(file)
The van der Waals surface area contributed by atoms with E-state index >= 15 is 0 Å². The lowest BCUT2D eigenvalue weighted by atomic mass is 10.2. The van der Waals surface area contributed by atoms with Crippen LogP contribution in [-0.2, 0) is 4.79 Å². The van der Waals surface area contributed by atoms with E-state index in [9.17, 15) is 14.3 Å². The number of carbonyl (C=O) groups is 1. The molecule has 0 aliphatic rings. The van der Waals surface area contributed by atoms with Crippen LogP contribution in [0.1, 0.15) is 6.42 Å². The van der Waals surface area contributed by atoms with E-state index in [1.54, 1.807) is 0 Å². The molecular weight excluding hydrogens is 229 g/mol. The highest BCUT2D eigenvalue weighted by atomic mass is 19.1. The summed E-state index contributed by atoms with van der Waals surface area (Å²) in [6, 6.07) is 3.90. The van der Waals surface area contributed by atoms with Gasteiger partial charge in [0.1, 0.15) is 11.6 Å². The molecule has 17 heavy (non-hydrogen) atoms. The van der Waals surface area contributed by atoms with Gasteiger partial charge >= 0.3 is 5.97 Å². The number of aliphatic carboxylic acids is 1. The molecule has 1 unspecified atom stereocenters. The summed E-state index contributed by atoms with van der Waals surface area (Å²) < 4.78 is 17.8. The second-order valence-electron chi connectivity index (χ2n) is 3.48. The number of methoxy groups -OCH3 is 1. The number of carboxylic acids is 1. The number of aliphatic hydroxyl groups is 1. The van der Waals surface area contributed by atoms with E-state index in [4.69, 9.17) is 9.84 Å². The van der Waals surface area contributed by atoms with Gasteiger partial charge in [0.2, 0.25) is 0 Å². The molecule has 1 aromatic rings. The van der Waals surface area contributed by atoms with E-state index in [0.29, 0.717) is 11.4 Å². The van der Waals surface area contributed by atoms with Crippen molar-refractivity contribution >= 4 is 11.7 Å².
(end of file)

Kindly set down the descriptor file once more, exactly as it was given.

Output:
The van der Waals surface area contributed by atoms with E-state index >= 15 is 0 Å². The lowest BCUT2D eigenvalue weighted by atomic mass is 10.2. The van der Waals surface area contributed by atoms with Crippen LogP contribution in [-0.2, 0) is 4.79 Å². The van der Waals surface area contributed by atoms with E-state index in [9.17, 15) is 14.3 Å². The number of carbonyl (C=O) groups is 1. The molecule has 0 aliphatic rings. The van der Waals surface area contributed by atoms with Crippen LogP contribution in [0.1, 0.15) is 6.42 Å². The van der Waals surface area contributed by atoms with E-state index in [1.54, 1.807) is 0 Å². The molecular weight excluding hydrogens is 229 g/mol. The highest BCUT2D eigenvalue weighted by atomic mass is 19.1. The summed E-state index contributed by atoms with van der Waals surface area (Å²) in [6, 6.07) is 3.90. The van der Waals surface area contributed by atoms with Gasteiger partial charge in [0.1, 0.15) is 11.6 Å². The molecule has 17 heavy (non-hydrogen) atoms. The van der Waals surface area contributed by atoms with Gasteiger partial charge >= 0.3 is 5.97 Å². The number of aliphatic carboxylic acids is 1. The molecule has 1 unspecified atom stereocenters. The summed E-state index contributed by atoms with van der Waals surface area (Å²) < 4.78 is 17.8. The second-order valence-electron chi connectivity index (χ2n) is 3.48. The number of methoxy groups -OCH3 is 1. The number of carboxylic acids is 1. The number of aliphatic hydroxyl groups is 1. The van der Waals surface area contributed by atoms with E-state index in [4.69, 9.17) is 9.84 Å². The van der Waals surface area contributed by atoms with Gasteiger partial charge in [0.2, 0.25) is 0 Å². The molecule has 1 aromatic rings. The van der Waals surface area contributed by atoms with E-state index in [0.29, 0.717) is 11.4 Å². The van der Waals surface area contributed by atoms with Crippen molar-refractivity contribution >= 4 is 11.7 Å².